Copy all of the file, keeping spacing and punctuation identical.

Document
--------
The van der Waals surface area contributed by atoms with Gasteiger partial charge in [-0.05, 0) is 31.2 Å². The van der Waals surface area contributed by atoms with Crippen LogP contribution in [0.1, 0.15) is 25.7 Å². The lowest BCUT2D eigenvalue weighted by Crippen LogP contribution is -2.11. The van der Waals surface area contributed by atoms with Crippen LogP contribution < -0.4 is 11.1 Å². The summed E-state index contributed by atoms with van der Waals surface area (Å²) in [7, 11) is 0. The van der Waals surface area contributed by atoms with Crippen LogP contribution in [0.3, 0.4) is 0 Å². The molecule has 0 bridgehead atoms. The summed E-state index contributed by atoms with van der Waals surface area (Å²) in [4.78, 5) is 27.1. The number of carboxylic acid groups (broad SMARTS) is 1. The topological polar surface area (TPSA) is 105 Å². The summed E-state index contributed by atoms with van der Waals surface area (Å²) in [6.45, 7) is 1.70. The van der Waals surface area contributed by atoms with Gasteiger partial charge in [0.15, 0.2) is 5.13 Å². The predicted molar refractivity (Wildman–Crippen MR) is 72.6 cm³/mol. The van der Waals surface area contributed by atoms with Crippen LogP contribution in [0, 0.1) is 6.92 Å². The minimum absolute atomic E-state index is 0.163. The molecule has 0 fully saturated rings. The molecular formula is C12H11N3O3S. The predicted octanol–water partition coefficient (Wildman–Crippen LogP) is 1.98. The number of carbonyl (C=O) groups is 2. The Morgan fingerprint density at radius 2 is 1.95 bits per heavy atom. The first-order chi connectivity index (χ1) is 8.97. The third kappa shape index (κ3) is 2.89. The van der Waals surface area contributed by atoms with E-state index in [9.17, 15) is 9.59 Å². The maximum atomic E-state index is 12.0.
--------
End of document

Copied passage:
The van der Waals surface area contributed by atoms with Gasteiger partial charge in [-0.05, 0) is 31.2 Å². The van der Waals surface area contributed by atoms with Crippen LogP contribution in [0.1, 0.15) is 25.7 Å². The lowest BCUT2D eigenvalue weighted by Crippen LogP contribution is -2.11. The van der Waals surface area contributed by atoms with Crippen LogP contribution < -0.4 is 11.1 Å². The summed E-state index contributed by atoms with van der Waals surface area (Å²) in [7, 11) is 0. The van der Waals surface area contributed by atoms with Crippen LogP contribution in [0.3, 0.4) is 0 Å². The molecule has 0 bridgehead atoms. The summed E-state index contributed by atoms with van der Waals surface area (Å²) in [4.78, 5) is 27.1. The number of carboxylic acid groups (broad SMARTS) is 1. The topological polar surface area (TPSA) is 105 Å². The summed E-state index contributed by atoms with van der Waals surface area (Å²) in [6.45, 7) is 1.70. The van der Waals surface area contributed by atoms with Gasteiger partial charge in [0.15, 0.2) is 5.13 Å². The predicted molar refractivity (Wildman–Crippen MR) is 72.6 cm³/mol. The van der Waals surface area contributed by atoms with Crippen LogP contribution in [0, 0.1) is 6.92 Å². The minimum absolute atomic E-state index is 0.163. The molecule has 0 fully saturated rings. The molecular formula is C12H11N3O3S. The predicted octanol–water partition coefficient (Wildman–Crippen LogP) is 1.98. The number of carbonyl (C=O) groups is 2. The Morgan fingerprint density at radius 2 is 1.95 bits per heavy atom. The first-order chi connectivity index (χ1) is 8.97. The third kappa shape index (κ3) is 2.89. The van der Waals surface area contributed by atoms with E-state index in [9.17, 15) is 9.59 Å². The maximum atomic E-state index is 12.0.